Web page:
Who is financing green shipping?

The international shipping industry is under pressure to decarbonise rapidly, requiring a huge investment drive and policy push from governments
<p>In 2015 Stena Germanica became the world’s first RoPax vessel converted to run on both diesel and methanol (Image: Alamy)</p>

In 2015 Stena Germanica became the world’s first RoPax vessel converted to run on both diesel and methanol (Image: Alamy)

The shipping industry must invest in new vessels, fuels and infrastructure to achieve its 2050 climate goals, but there’s still a massive funding gap to 2030 and major uncertainty over regulation and technology.

International shipping is responsible for nearly 3% of global emissions. The International Maritime Organization (IMO), the UN body responsible for shipping, has set itself the target of reducing greenhouse gas emissions by at least 50% by 2050, compared to 2008 levels.

This is expected to cost international shipping $40bn a year by 2030 to produce zero-emission fuels and bunkering infrastructure, according to research by the University Maritime Advisory Services (UMAS), which is partnered with University College London’s (UCL) Energy Institute. 

Between $1-1.9 trillion is required to decarbonise shipping fully. Of this, 87% will be needed to build land-based infrastructure and production facilities, primarily to generate hydrogen that can be used to produce ammonia, which is widely considered shipping’s future fuel.

Where is the funding coming from?

Banks and financiers are starting to invest in sustainable shipping but a large funding gap remains.

“There has been a lack of finance for shipping since the financial crash when traditional banks retreated from the market,” said Marie Fricaudet, a researcher at UCL Energy Institute.

Investors are wary of funding early-stage technologies or backing a zero-carbon fuel without clear regulations. Part of the problem is that there isn’t a consensus on which fuel will power shipping in future. Several options are on the table, but they all require different technologies and vessels.

As a shipowner, you are taking a risk…there is no true certainty
Marie Fricaudet, researcher at UCL Energy Institute

Ammonia, a compound of nitrogen and hydrogen that emits no CO2 when burned, is considered the best long-term option for container ships transporting cargo over long distances. But experts say safeguarding protocols need to be put in place first to address significant safety and environmental concerns.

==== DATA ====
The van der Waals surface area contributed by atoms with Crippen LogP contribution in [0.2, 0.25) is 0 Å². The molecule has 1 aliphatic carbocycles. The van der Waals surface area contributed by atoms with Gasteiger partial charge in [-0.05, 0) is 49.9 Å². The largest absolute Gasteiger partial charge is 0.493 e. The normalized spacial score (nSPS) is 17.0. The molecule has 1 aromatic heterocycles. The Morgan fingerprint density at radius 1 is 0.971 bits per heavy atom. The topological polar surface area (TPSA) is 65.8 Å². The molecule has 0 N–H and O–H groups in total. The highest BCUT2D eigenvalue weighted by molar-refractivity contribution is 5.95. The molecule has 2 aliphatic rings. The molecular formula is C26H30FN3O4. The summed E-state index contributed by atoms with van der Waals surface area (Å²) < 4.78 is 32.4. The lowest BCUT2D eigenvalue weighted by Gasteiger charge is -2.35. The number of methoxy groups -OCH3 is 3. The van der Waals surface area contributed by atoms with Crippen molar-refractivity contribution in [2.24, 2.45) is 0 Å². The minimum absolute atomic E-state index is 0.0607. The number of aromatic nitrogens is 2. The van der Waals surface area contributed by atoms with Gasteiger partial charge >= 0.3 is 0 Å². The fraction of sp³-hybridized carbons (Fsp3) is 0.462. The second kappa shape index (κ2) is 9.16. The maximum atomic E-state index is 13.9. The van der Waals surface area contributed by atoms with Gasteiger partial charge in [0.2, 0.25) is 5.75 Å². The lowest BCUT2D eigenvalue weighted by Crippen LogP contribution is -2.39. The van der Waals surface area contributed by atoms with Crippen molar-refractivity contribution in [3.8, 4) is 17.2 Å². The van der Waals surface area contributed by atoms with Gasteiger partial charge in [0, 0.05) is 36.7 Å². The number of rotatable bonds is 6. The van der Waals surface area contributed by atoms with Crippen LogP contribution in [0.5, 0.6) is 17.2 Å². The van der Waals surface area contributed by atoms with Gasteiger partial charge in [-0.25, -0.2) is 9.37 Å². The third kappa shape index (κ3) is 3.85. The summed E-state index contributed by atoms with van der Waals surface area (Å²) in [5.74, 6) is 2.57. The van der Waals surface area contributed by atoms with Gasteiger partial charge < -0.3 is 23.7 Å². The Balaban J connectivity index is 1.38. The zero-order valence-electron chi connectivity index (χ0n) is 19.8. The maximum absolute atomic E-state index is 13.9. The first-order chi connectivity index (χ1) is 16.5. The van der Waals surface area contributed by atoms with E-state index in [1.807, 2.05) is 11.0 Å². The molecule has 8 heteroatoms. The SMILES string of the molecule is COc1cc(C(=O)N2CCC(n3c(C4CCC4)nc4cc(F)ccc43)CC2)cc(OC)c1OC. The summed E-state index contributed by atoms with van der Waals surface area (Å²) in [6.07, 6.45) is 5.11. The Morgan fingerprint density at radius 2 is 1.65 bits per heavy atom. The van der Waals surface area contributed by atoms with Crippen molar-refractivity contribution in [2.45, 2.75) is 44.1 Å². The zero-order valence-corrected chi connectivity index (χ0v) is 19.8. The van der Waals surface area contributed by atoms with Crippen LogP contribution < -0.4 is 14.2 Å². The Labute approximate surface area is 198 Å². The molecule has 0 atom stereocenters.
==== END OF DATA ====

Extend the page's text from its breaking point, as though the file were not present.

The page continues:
Some companies, including Maersk, are betting on green methanol generated using renewable energy. Methanol is considered the better option in the short term because existing ships can be retrofitted to run on it. Ammonia, in contrast, must be stored under pressure or at extremely cold temperatures.

“The trade-off that anyone raising finance has now is: ‘Do I build a cheaper asset now with the anticipation of retrofitting it in five years’ time to ammonia or do I build a more expensive asset now, with that premium at risk because I might be betting on the wrong fuel?'”, said Tristan Smith, an expert in shipping at UCL Energy Institute.

“As a shipowner, you are taking a risk…there is no true certainty, including on the future mitigation policy,” said Fricaudet.

“What can you do as a ship owner when no one knows what the regulations are going to be in 10 years’ time?” said Maren Brandes, a lawyer at Watson Farley & Williams who specialises in advising international banks on ship finance matters.

Shipping is a fragmented industry involving many stakeholders: from banks and financiers to fuel providers, shipbuilders and insurers.

“You need a lot of things to line up to get a viable, investable project: a customer who’s going to pay a premium, you need to [find] a geographical location that has a sympathetic government and the right conditions for making green ammonia, and then the financier, insurer and owner with all the right open-mindedness to risk an opportunity,” said Smith.

Part of the funding for sustainable shipping “should come from public finance because it’s hard to expect private actors to take on all the risks,” said Fricaudet.

The European Union is leading the way in financing green shipping projects, said Nishatabbas Rehmatulla, a senior research fellow at UCL’s Energy Institute. Korea and Japan, two of the world’s biggest shipbuilders, are also putting some money into building vessels to run on zero-emission fuels, said Fricaudet.

As part of its “Fit for 55” package, the EU has invested €5.4 billion in sustainable and efficient transport, part of which will go towards green shipping initiatives, such as upgrading on-shore power supply at ports to help docked ships reduce their emissions.

The bloc has launched the FuelEU Maritime initiative, which aims to increase the uptake of low-carbon and renewable shipping fuels. But experts say it promotes the use of liquified natural gas (LNG), which is primarily composed of methane. Burning it should, in theory, result in lower greenhouse gas emissions than heavy fuel oil, but marine engines struggle to completely combust it, meaning methane, a more potent greenhouse gas than carbon dioxide, can escape unburned into the atmosphere.